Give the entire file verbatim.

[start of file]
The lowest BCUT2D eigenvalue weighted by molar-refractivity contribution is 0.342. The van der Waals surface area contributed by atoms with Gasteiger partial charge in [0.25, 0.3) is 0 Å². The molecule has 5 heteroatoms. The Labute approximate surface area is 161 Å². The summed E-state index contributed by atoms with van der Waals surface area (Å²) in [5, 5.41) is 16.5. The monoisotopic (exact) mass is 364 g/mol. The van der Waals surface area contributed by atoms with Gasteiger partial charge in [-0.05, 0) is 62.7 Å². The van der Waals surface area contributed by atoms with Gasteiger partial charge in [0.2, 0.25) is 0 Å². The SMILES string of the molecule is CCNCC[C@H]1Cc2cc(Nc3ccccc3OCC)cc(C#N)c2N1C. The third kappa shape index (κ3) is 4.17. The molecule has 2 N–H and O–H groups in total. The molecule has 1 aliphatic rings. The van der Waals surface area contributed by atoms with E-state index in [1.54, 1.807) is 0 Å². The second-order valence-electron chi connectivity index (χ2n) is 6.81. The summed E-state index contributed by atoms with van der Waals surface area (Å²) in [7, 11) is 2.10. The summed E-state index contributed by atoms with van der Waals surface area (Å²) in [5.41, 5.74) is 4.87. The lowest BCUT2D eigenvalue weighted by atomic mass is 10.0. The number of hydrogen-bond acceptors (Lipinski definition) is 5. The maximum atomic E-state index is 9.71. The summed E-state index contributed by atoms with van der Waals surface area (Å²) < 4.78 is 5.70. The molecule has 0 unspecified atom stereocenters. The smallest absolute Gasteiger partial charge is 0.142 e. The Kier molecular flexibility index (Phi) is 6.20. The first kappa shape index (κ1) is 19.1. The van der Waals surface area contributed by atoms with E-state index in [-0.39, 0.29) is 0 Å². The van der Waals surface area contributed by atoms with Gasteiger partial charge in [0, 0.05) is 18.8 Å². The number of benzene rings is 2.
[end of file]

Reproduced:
The lowest BCUT2D eigenvalue weighted by molar-refractivity contribution is 0.342. The van der Waals surface area contributed by atoms with Gasteiger partial charge in [0.25, 0.3) is 0 Å². The molecule has 5 heteroatoms. The Labute approximate surface area is 161 Å². The summed E-state index contributed by atoms with van der Waals surface area (Å²) in [5, 5.41) is 16.5. The monoisotopic (exact) mass is 364 g/mol. The van der Waals surface area contributed by atoms with Gasteiger partial charge in [-0.05, 0) is 62.7 Å². The van der Waals surface area contributed by atoms with Gasteiger partial charge in [0.2, 0.25) is 0 Å². The SMILES string of the molecule is CCNCC[C@H]1Cc2cc(Nc3ccccc3OCC)cc(C#N)c2N1C. The third kappa shape index (κ3) is 4.17. The molecule has 2 N–H and O–H groups in total. The molecule has 1 aliphatic rings. The van der Waals surface area contributed by atoms with E-state index in [1.54, 1.807) is 0 Å². The second-order valence-electron chi connectivity index (χ2n) is 6.81. The summed E-state index contributed by atoms with van der Waals surface area (Å²) in [7, 11) is 2.10. The summed E-state index contributed by atoms with van der Waals surface area (Å²) in [5.41, 5.74) is 4.87. The lowest BCUT2D eigenvalue weighted by atomic mass is 10.0. The number of hydrogen-bond acceptors (Lipinski definition) is 5. The maximum atomic E-state index is 9.71. The summed E-state index contributed by atoms with van der Waals surface area (Å²) < 4.78 is 5.70. The molecule has 0 unspecified atom stereocenters. The smallest absolute Gasteiger partial charge is 0.142 e. The Kier molecular flexibility index (Phi) is 6.20. The first kappa shape index (κ1) is 19.1. The van der Waals surface area contributed by atoms with E-state index in [-0.39, 0.29) is 0 Å². The van der Waals surface area contributed by atoms with Gasteiger partial charge in [0, 0.05) is 18.8 Å². The number of benzene rings is 2.